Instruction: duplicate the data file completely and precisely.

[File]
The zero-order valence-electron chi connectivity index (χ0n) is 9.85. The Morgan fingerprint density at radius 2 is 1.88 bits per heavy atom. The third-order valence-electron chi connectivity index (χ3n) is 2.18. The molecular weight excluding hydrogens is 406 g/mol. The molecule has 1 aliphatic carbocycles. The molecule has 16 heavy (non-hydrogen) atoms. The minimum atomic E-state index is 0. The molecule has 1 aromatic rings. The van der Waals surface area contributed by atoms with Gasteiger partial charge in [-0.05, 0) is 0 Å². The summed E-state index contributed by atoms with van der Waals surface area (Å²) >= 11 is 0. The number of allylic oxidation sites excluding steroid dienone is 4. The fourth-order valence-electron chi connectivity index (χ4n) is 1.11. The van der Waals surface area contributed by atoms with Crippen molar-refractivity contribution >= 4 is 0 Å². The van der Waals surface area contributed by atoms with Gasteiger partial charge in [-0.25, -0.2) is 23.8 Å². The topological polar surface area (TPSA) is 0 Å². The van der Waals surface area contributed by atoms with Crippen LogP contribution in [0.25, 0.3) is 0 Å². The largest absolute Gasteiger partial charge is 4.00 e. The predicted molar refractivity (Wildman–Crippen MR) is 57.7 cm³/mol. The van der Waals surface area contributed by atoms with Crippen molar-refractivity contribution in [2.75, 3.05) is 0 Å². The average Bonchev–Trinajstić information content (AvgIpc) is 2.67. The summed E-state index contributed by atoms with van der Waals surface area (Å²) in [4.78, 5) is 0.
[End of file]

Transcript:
The zero-order valence-electron chi connectivity index (χ0n) is 9.85. The Morgan fingerprint density at radius 2 is 1.88 bits per heavy atom. The third-order valence-electron chi connectivity index (χ3n) is 2.18. The molecular weight excluding hydrogens is 406 g/mol. The molecule has 1 aliphatic carbocycles. The molecule has 16 heavy (non-hydrogen) atoms. The minimum atomic E-state index is 0. The molecule has 1 aromatic rings. The van der Waals surface area contributed by atoms with Gasteiger partial charge in [-0.05, 0) is 0 Å². The summed E-state index contributed by atoms with van der Waals surface area (Å²) >= 11 is 0. The number of allylic oxidation sites excluding steroid dienone is 4. The fourth-order valence-electron chi connectivity index (χ4n) is 1.11. The van der Waals surface area contributed by atoms with Crippen molar-refractivity contribution >= 4 is 0 Å². The van der Waals surface area contributed by atoms with Gasteiger partial charge in [-0.25, -0.2) is 23.8 Å². The topological polar surface area (TPSA) is 0 Å². The van der Waals surface area contributed by atoms with Crippen LogP contribution in [0.25, 0.3) is 0 Å². The largest absolute Gasteiger partial charge is 4.00 e. The predicted molar refractivity (Wildman–Crippen MR) is 57.7 cm³/mol. The van der Waals surface area contributed by atoms with Crippen molar-refractivity contribution in [2.75, 3.05) is 0 Å². The average Bonchev–Trinajstić information content (AvgIpc) is 2.67. The summed E-state index contributed by atoms with van der Waals surface area (Å²) in [4.78, 5) is 0.